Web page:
Here's something you don't see every day: a lime gold monopusher chronograph.
That strange combination of words isn't the only thing that sets this watch apart, of course. In addition to its alluring material and unique color scheme, Montblanc's new 1858 Split-Second Chronograph LE 18 is full of features and details that make it a great example of collector-focused high-end watchmaking — or, if you're one of the many who can't afford its $50,000 price tag or get their hands on one of the 18 examples to be produced, however, worth sitting back and simply appreciating.
So, other than a Porsche paint color, what is "lime gold?" It's an alloy of gold, silver and iron that results in a subtly verdant tint. (Similar alloys called "green gold" are known to have been used for millennia, and familiar gold alloys like red, pink and rose gold are a similar concept, but far more common.) The luminescent dial highlights and strap color further inject a green optical effect — so it's hard to tell to exactly what degree the hue comes from the material itself.
Either way, the look is striking — and it's further emphasized by a dial color matching its 44mm case and a couple under-the-radar elements in contrasting yellow gold. That spiral on the dial is a tachymeter scale (for measuring speed) while a telemeter scale (for measuring distances) sits around the dial's periphery. (You can read more on how these scales are used here.)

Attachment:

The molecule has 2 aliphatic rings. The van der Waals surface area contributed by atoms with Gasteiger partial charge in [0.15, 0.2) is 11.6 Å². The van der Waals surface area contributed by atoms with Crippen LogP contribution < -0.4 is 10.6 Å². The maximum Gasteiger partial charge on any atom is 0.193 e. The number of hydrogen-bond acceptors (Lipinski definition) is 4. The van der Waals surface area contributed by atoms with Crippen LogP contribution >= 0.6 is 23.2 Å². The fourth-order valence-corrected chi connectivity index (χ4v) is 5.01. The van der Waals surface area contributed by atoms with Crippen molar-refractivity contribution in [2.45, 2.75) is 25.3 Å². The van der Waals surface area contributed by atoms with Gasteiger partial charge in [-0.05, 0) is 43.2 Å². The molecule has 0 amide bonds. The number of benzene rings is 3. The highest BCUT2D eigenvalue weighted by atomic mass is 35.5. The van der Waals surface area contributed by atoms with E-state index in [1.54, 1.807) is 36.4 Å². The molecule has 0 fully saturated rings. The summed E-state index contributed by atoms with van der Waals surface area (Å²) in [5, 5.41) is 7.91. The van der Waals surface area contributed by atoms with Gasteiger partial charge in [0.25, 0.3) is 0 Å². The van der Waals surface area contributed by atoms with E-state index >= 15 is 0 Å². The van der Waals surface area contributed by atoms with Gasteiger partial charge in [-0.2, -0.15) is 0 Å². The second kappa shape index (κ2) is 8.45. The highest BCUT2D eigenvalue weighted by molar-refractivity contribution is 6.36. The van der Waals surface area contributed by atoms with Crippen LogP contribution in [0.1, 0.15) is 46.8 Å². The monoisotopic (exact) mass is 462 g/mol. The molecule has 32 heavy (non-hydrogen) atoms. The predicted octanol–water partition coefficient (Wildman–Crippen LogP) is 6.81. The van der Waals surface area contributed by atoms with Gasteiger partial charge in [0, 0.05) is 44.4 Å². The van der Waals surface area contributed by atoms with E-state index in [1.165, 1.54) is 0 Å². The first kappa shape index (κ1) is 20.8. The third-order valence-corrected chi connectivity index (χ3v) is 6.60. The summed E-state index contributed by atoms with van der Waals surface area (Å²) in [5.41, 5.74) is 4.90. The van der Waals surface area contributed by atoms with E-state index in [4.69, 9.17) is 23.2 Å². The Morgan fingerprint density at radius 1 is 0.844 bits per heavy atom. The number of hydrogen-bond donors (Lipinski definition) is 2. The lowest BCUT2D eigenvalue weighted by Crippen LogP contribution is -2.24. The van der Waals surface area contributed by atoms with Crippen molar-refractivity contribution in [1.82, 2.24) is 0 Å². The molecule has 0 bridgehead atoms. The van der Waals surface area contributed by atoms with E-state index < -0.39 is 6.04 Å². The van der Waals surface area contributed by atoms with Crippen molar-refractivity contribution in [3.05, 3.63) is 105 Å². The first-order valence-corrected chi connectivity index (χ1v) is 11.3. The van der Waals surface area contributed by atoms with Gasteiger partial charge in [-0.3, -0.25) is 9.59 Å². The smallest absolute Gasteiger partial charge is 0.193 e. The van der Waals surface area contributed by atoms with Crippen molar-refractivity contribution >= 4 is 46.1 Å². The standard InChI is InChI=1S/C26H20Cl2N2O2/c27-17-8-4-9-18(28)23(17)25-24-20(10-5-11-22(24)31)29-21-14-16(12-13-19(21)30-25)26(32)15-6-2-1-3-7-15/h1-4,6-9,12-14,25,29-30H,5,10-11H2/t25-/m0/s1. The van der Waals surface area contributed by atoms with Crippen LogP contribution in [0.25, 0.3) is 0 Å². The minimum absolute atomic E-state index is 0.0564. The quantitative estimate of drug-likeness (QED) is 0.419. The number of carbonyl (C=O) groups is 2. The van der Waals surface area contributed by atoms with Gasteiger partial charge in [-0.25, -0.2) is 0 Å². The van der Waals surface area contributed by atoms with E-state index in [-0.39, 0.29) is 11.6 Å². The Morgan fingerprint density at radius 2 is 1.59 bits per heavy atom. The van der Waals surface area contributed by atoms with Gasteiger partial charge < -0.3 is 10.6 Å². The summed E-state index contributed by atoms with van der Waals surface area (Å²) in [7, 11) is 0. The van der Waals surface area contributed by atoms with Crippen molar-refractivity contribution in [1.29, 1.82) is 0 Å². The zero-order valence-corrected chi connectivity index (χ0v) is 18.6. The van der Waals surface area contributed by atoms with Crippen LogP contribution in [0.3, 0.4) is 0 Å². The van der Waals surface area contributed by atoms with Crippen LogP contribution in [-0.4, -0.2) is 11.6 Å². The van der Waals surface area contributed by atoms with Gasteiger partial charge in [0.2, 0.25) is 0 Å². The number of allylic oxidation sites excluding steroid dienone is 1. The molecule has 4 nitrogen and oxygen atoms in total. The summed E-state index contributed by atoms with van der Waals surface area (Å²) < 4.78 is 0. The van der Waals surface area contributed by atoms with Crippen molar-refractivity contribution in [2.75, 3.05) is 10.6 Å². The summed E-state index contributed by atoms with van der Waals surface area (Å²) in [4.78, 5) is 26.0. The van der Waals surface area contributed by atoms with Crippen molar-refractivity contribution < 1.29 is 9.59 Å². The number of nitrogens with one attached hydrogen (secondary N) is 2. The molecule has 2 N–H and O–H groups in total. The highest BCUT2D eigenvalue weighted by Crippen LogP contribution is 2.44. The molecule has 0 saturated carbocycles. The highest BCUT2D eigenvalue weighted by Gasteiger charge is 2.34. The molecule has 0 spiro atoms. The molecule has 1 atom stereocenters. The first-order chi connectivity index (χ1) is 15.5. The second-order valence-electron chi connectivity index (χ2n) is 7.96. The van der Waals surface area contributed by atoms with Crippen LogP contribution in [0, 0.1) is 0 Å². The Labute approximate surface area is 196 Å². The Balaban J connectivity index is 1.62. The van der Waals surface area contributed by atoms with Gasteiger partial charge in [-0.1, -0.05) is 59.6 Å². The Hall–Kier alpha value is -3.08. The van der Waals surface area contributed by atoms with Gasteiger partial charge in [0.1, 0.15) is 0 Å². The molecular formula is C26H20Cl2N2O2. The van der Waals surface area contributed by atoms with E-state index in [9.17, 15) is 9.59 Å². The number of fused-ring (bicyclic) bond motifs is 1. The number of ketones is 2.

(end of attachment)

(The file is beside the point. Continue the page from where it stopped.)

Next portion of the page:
The design is loosely based on a historical watch made in the 1930s by Minerva (which was actually larger, at 46mm). This modern reinterpretation is produced from start to finish in the Minerva manufacturing facilities that Montblanc acquired in 2006.
It's not only the external design that's vintage-inspired. The manually wound MB M16.31 movement inside is also based on those used in Minerva watches of the same era, and it's visible in all its intricate, extensively hand-finished glory through the watch's wide case back window. It runs at a not-very-modern 2.5Hz and offers a monopusher chronograph, meaning the stopwatch feature is operated via a single button integrated into the crown. Another button at 2 o'clock functions similarly for a seconds hand that can be used to independently and simultaneously time another event. (This type of complicated chronograph is called a split-second or rattrapante.)
Modern horology is often at its best when its able to present a dense mix of features and complicated details in an elegant and straightforward-seeming way — and this is exactly what Montblanc has accomplished. Following another recent example of a monopusher chrono with a recreated vintage movement, Montblanc is on a roll with halo pieces that emphasize its history and current expertise. But with only a dozen and a hand to be made, even if you've got the $50k, you'll need to act quickly if you want to get your hands on this one.